ArcelorMittal’s BIM objects can be rendered to show different levels of detail from the entire facade (first picture below) to the product’s texture (second picture below). These examples show Granite® Impression Agate from ArcelorMittal Europe – Flat Products.
Building information modelling (BIM)
Building information modelling (BIM) digitally integrates the aesthetic design and technical details of a construction project into one information package. BIM gives a digital prototype of the building to everyone involved in the construction, before it is built. ArcelorMittal Europe – Flat Products is the first steelmaker in the world to provide BIM details for its extensive portfolio of aesthetic construction products.
BIMs follow the same model used to design aircrafts and ships, where all relevant information is integrated into a single tool. Building owners, government agencies, engineers, and end users can all see how the construction will look and be utilised. Design changes can be incorporated at a very early stage of the project, which reduces cost and the chance of delays.
The use of BIM has been growing rapidly since it was first adopted in North America just over ten years ago. Today, around one-third of all professionals involved in the construction sector (such as architects, engineers, and contractors) are using BIM. In the United States, BIM is being used by over half of all building contractors
Every construction material used in the completion of the building is described as a BIM ‘object’. ArcelorMittal Europe is currently developing BIM objects for every one of its steel products used in construction.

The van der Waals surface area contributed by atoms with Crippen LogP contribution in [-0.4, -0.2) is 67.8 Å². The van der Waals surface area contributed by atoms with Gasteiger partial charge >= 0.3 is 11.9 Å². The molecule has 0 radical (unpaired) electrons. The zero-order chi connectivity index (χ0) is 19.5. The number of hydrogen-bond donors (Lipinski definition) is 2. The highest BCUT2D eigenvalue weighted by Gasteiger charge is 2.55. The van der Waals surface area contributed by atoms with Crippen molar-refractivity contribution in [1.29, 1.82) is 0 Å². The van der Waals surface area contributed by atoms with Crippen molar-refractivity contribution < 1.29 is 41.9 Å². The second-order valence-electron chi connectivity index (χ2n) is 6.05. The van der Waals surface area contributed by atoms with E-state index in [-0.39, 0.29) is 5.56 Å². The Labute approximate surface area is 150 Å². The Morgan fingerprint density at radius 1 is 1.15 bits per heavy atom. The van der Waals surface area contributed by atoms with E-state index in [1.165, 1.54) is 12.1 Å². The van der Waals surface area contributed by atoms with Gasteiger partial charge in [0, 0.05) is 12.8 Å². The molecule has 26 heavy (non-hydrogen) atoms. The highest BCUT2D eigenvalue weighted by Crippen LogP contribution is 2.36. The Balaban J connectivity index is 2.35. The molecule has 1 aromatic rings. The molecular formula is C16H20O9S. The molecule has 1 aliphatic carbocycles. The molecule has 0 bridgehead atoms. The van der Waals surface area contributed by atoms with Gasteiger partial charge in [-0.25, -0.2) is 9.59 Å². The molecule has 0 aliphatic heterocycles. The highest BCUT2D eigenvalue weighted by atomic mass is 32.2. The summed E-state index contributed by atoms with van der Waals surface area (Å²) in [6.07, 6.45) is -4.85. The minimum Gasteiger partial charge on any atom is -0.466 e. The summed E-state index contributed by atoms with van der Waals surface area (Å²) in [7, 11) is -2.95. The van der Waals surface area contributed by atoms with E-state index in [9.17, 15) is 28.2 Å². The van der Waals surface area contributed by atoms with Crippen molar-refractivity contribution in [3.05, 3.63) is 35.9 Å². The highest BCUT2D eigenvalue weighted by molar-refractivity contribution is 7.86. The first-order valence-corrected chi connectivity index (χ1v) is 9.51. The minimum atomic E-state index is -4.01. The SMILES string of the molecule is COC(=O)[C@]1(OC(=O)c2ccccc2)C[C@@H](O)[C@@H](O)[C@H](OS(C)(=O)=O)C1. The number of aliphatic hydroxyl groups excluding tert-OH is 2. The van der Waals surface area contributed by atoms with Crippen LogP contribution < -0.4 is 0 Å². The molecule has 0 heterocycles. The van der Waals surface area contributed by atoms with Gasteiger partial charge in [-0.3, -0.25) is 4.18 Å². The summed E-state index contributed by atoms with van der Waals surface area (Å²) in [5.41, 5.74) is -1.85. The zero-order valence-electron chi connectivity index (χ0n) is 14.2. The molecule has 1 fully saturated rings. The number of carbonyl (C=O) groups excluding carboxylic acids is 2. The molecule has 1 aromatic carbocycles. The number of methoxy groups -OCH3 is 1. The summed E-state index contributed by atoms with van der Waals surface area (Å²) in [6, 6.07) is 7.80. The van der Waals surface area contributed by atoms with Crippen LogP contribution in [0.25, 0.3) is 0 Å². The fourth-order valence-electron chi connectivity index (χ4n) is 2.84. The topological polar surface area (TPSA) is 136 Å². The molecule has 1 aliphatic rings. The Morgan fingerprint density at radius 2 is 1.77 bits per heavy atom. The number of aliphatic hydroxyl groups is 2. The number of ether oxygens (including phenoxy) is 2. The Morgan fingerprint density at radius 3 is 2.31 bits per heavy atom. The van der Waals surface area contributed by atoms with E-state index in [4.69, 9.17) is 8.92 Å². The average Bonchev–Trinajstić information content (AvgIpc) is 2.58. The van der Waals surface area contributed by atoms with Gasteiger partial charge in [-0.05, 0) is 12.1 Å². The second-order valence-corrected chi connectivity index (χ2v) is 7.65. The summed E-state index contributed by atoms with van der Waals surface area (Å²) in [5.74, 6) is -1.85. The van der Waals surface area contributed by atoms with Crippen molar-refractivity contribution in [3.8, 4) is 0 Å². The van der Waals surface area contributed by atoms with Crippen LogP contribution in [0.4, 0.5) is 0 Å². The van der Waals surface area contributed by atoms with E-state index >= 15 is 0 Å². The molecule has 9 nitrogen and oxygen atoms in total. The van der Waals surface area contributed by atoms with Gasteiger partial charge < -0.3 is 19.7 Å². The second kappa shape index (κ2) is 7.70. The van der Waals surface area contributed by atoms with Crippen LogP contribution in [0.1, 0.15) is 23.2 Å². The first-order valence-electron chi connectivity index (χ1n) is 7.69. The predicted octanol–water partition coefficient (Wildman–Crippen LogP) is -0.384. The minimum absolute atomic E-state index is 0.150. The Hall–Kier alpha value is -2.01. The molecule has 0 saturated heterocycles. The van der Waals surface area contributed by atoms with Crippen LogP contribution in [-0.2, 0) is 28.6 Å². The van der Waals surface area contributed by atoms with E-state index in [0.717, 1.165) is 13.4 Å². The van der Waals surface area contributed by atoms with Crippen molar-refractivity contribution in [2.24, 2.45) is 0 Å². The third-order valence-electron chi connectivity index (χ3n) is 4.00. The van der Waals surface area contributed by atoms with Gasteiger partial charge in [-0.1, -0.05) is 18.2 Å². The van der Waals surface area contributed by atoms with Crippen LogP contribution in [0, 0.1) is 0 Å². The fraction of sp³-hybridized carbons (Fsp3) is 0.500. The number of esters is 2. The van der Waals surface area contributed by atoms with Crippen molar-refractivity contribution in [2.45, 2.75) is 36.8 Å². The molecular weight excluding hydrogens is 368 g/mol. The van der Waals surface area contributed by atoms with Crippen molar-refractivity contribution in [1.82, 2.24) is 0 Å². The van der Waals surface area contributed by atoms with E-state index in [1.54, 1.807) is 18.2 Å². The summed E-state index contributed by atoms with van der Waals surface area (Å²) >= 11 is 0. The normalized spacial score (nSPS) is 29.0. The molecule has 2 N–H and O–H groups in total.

As the information is virtual, changes to one component of the building are automatically reflected across the BIM. For example, if the size of the doors is changed, the BIM updates accordingly to show the new aesthetics and performance. Safety is also enhanced as materials can be checked to ensure they meet relevant fire or security standards.
Each object typically contains:
- Technical data about the material and a set of design-software files.
- 3D data (indicating texture) so that every steel product for construction can be modelled in virtual reality software.
- Product application details, such as a case study.
Technical data might include weight per square metre or the solar effect of the aesthetics. Details such as steel grade, dimensions, corrosion resistance, and reaction to fire are also included. BIM objects will place full building solutions at the disposal of engineers and architects.